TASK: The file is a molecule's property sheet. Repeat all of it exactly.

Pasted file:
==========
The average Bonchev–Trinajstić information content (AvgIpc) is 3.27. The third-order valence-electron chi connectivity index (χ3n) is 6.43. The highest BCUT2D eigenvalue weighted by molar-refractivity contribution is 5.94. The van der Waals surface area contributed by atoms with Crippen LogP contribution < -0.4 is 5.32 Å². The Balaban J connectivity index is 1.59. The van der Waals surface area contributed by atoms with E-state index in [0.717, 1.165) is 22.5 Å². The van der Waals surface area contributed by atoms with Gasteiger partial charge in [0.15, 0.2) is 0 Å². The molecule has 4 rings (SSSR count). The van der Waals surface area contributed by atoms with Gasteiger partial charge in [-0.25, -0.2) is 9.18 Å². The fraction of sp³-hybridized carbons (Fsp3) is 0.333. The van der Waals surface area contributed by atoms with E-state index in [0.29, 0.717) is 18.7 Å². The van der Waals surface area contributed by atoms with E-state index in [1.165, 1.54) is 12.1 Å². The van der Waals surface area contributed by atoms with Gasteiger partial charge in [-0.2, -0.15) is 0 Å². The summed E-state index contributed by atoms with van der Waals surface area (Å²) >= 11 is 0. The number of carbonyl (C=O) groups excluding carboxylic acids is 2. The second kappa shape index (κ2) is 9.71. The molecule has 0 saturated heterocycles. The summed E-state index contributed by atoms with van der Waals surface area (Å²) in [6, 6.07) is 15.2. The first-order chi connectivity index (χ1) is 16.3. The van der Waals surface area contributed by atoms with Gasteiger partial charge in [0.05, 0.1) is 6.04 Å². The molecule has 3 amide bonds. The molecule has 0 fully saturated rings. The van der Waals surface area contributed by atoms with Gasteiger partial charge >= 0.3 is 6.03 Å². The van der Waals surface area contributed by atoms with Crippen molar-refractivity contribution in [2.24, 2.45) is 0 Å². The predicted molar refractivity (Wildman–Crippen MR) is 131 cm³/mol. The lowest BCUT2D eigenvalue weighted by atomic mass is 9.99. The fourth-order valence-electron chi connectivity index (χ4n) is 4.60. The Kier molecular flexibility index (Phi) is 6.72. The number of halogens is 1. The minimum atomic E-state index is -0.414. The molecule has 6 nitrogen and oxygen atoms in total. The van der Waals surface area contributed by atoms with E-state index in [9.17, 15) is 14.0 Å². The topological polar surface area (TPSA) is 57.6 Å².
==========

The average Bonchev–Trinajstić information content (AvgIpc) is 3.27. The third-order valence-electron chi connectivity index (χ3n) is 6.43. The highest BCUT2D eigenvalue weighted by molar-refractivity contribution is 5.94. The van der Waals surface area contributed by atoms with Crippen LogP contribution < -0.4 is 5.32 Å². The Balaban J connectivity index is 1.59. The van der Waals surface area contributed by atoms with E-state index in [0.717, 1.165) is 22.5 Å². The van der Waals surface area contributed by atoms with Gasteiger partial charge in [0.15, 0.2) is 0 Å². The molecule has 4 rings (SSSR count). The van der Waals surface area contributed by atoms with Gasteiger partial charge in [-0.25, -0.2) is 9.18 Å². The fraction of sp³-hybridized carbons (Fsp3) is 0.333. The van der Waals surface area contributed by atoms with E-state index in [0.29, 0.717) is 18.7 Å². The van der Waals surface area contributed by atoms with E-state index in [1.165, 1.54) is 12.1 Å². The van der Waals surface area contributed by atoms with Gasteiger partial charge in [-0.2, -0.15) is 0 Å². The summed E-state index contributed by atoms with van der Waals surface area (Å²) >= 11 is 0. The number of carbonyl (C=O) groups excluding carboxylic acids is 2. The second kappa shape index (κ2) is 9.71. The molecule has 0 saturated heterocycles. The summed E-state index contributed by atoms with van der Waals surface area (Å²) in [6, 6.07) is 15.2. The first-order chi connectivity index (χ1) is 16.3. The van der Waals surface area contributed by atoms with Gasteiger partial charge in [0.05, 0.1) is 6.04 Å². The molecule has 3 amide bonds. The molecule has 0 fully saturated rings. The van der Waals surface area contributed by atoms with Gasteiger partial charge >= 0.3 is 6.03 Å². The van der Waals surface area contributed by atoms with Crippen molar-refractivity contribution in [2.24, 2.45) is 0 Å². The predicted molar refractivity (Wildman–Crippen MR) is 131 cm³/mol. The lowest BCUT2D eigenvalue weighted by atomic mass is 9.99. The fourth-order valence-electron chi connectivity index (χ4n) is 4.60. The Kier molecular flexibility index (Phi) is 6.72. The number of halogens is 1. The minimum atomic E-state index is -0.414. The molecule has 6 nitrogen and oxygen atoms in total. The van der Waals surface area contributed by atoms with E-state index in [9.17, 15) is 14.0 Å². The topological polar surface area (TPSA) is 57.6 Å².